Three AlzAuthors Featured in Chicken Soup for Soul Book

Chicken Soup for the Soul Navigating Eldercare and Dementia

By Marianne Sciucco

AlzAuthors is thrilled that three of our authors were selected to contribute essays to the latest Chicken Soup for the Soul book Navigating Eldercare and Dementia. Susan Cushman, Renee Harmon, MD, and Lauren Dykovitz all have work featured in this important anthology that offers useful, meaningful information to caregivers and others interested in dementia. Here they each tell us their reasons for writing and submitting their essays and what it means to have been included in such an influential book.

Susan CushmanSusan Cushman

I’ve always loved the Chicken Soup for the Soul books, and when a friend and fellow author emailed me about their eldercare volume and suggested I send in an essay, it was an easy decision. What a great way for my story from Tangles and Plaques: A Mother and Daughter Face Alzheimer’s, to reach a new audience! I also saw it as an opportunity to promote the wonderful books and authors in the AlzAuthors group to more readers.

As I thought back about the decade during which I wrote the sixty blog posts that would become the book, Tangles and Plaques: A Mother and Daughter Face Alzheimer’s, I realized that the most important message I wanted to share was forgiveness. I had worked hard to forgive my mother for most of my life, but it came as a gift from God as Alzheimer’s softened her personality and she began to treat me with so much love. As I said in my essay, Alzheimer’s gave me “A New Mother,” even if it was very late in her life. I love this quote, which the editors at Chicken Soup added to the top of my essay:

“Forgiveness says you are given another chance to make a new beginning.”—Desmond Tutu

It showed me how much the editors were paying attention to the essays they were publishing, and it reminded me that yes, I was given the chance to make a new beginning with my mother. I remember when we were coloring a picture of some flowers in a coloring book together, as I mention in my book and in this essay, and suddenly she looked at me and said, “You did such a good job! I’m so proud of you!” And my kindergarten self, the one who didn’t receive praise fifty years earlier, burst into tears, so thankful for a new beginning.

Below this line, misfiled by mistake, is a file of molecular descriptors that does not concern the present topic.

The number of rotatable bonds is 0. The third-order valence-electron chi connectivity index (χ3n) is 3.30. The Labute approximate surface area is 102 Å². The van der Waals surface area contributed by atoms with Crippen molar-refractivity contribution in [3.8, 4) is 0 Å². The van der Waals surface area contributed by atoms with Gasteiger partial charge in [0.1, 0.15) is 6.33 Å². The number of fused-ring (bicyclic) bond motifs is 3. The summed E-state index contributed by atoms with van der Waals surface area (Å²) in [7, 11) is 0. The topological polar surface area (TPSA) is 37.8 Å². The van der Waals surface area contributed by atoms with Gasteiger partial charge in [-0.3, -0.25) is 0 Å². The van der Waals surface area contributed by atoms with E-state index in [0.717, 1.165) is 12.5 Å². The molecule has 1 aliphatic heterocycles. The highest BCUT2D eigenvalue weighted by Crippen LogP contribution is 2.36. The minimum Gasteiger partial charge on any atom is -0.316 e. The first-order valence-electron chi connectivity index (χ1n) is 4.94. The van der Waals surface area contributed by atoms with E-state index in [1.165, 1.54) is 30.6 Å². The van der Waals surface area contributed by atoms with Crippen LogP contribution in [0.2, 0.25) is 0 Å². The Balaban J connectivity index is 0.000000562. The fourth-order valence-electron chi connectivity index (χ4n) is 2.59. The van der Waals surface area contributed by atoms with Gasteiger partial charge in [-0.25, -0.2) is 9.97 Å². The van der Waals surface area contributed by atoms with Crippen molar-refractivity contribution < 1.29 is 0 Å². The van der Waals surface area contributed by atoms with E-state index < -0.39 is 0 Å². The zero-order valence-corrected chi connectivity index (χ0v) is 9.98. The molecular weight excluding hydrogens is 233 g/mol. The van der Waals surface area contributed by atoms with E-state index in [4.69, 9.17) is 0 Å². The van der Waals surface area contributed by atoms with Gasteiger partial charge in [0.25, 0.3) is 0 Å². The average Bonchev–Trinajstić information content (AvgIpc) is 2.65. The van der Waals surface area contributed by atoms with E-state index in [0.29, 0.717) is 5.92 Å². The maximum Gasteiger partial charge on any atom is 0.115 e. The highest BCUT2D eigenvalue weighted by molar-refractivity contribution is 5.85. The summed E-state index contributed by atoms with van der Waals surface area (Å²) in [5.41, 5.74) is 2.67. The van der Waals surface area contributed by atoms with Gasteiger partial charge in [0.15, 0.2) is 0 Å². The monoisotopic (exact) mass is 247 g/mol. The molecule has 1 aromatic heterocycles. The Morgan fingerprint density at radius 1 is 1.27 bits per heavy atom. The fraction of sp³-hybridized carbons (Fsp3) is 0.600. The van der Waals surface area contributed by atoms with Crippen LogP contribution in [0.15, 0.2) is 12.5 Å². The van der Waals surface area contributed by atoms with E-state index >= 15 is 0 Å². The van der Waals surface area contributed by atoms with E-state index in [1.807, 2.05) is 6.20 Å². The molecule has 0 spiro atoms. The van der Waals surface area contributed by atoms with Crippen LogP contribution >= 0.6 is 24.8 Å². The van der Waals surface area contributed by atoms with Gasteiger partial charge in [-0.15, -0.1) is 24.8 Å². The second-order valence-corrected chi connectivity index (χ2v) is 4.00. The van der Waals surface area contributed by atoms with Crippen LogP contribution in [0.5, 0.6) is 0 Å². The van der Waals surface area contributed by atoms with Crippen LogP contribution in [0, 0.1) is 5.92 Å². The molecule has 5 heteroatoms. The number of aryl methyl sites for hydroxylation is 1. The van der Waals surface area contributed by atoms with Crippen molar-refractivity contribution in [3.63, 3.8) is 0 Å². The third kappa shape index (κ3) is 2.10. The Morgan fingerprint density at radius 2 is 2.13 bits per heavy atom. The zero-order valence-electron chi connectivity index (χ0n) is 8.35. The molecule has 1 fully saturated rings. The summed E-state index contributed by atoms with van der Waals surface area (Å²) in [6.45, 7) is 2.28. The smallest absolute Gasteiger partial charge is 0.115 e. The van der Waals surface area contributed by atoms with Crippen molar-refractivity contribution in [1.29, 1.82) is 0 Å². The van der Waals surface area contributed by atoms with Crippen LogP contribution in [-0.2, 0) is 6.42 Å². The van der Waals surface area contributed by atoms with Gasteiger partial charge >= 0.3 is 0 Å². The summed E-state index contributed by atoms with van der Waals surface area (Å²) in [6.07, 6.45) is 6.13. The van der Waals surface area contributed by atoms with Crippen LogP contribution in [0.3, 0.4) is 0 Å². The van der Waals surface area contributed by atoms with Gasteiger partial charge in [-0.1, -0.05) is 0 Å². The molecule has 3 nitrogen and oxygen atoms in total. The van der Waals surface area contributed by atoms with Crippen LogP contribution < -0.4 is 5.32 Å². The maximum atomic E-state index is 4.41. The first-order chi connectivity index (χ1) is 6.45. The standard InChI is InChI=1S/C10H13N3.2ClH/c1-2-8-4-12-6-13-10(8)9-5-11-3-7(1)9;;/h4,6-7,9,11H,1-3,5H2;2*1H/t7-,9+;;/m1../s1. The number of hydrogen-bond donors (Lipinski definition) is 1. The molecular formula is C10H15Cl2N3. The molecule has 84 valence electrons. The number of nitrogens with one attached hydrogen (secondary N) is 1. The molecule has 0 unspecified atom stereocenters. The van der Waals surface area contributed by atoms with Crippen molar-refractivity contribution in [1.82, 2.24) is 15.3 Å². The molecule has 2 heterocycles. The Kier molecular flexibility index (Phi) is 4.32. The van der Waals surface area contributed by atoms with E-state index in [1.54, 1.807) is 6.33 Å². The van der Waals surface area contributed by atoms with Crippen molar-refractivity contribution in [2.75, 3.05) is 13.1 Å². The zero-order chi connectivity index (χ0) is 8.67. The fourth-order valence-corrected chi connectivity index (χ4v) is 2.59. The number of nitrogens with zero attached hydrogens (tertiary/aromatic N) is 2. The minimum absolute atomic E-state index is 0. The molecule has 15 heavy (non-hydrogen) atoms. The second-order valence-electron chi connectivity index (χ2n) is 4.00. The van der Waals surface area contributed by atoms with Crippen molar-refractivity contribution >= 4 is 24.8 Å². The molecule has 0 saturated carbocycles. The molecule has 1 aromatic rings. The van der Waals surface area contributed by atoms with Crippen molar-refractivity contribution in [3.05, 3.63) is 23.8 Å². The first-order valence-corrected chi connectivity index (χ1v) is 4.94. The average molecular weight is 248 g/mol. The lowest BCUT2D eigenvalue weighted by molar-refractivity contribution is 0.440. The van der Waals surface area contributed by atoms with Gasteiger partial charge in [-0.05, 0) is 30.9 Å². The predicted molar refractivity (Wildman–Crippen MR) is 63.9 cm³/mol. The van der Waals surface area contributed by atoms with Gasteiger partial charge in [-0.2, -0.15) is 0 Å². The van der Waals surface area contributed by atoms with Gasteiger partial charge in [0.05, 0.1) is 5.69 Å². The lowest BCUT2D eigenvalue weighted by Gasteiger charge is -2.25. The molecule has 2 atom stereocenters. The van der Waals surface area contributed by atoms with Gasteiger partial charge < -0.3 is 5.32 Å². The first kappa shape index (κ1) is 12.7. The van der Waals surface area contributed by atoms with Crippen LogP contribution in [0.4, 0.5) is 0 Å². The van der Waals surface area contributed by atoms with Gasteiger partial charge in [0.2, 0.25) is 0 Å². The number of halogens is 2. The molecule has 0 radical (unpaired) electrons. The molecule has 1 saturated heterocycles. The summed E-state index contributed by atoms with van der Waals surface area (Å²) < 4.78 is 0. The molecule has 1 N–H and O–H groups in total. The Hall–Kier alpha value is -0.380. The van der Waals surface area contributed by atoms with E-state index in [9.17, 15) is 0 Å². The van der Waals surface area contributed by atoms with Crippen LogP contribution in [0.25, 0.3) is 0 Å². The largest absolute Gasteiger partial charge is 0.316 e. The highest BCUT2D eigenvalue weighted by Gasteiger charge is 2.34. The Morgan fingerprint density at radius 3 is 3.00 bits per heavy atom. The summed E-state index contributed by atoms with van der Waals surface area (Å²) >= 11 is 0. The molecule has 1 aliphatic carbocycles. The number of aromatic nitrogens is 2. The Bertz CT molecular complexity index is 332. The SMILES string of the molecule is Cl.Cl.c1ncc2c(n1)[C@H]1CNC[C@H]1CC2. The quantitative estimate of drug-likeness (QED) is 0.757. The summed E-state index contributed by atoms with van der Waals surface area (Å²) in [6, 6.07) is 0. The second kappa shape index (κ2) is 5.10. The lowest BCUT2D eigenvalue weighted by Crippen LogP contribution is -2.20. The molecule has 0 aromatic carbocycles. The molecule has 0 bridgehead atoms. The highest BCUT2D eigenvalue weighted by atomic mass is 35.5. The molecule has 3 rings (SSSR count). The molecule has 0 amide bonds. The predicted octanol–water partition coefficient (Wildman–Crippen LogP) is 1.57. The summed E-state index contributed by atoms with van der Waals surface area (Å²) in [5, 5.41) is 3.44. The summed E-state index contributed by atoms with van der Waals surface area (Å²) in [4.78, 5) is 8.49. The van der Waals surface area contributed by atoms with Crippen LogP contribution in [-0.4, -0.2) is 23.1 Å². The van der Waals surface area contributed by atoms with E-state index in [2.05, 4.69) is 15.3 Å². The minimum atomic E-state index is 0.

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Harmon, ReneeRenee Harmon, MD

“That’s a blast from the past, Mom! You’ve come full circle.”

That was my daughters’ reactions on hearing the news that a story I had submitted to Chicken Soup for the Soul had been selected for publication. My daughters both have fond memories of reading Chicken Soup for the Preteen Soul, a book I had purchased for them as an enticement to read more. They would have read that volume just a few years before their father, my husband Harvey, was diagnosed with younger-onset Alzheimer’s disease.

I wrote my story, “You Are Here,” soon after the events in it had occurred, right at the time of Harvey’s diagnosis in 2010. It’s the story of visiting colleges with our oldest daughter—without a map or reliable GPS—and how that trip framed what I was feeling about my husband’s painful new diagnosis at the time. I was desperately longing for a roadmap or a guide that would tell me what to expect going forward. But I laid the story aside, too caught up in all the items that required my attention at home and at our medical practice.

In the summer of 2020, just prior to the publication of my teaching memoir, Surfing the Waves of Alzheimer’s, I was looking to submit shorter pieces to magazines and anthologies. When I researched the Chicken Soup for the Soul franchise, I knew that my college tour story would fit well in an upcoming volume entitled Navigating Eldercare and Dementia. Buried deep in my computer, I found my story, dusted it off, polished it a bit, sent it off, then promptly forgot about it. Nine months later, when I received the email telling me my story had been selected, I didn’t even remember submitting it, and I had to search my records to find out exactly what I had sent. Once I realized that it was my “You Are Here” story, I smiled to myself knowing that the first piece I had ever written about our family’s experience was going to be published in a family favorite.

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Lauren DykovitzLauren Dykovitz, Chicken Sop for the SOul Navigating Elder Care and Dementia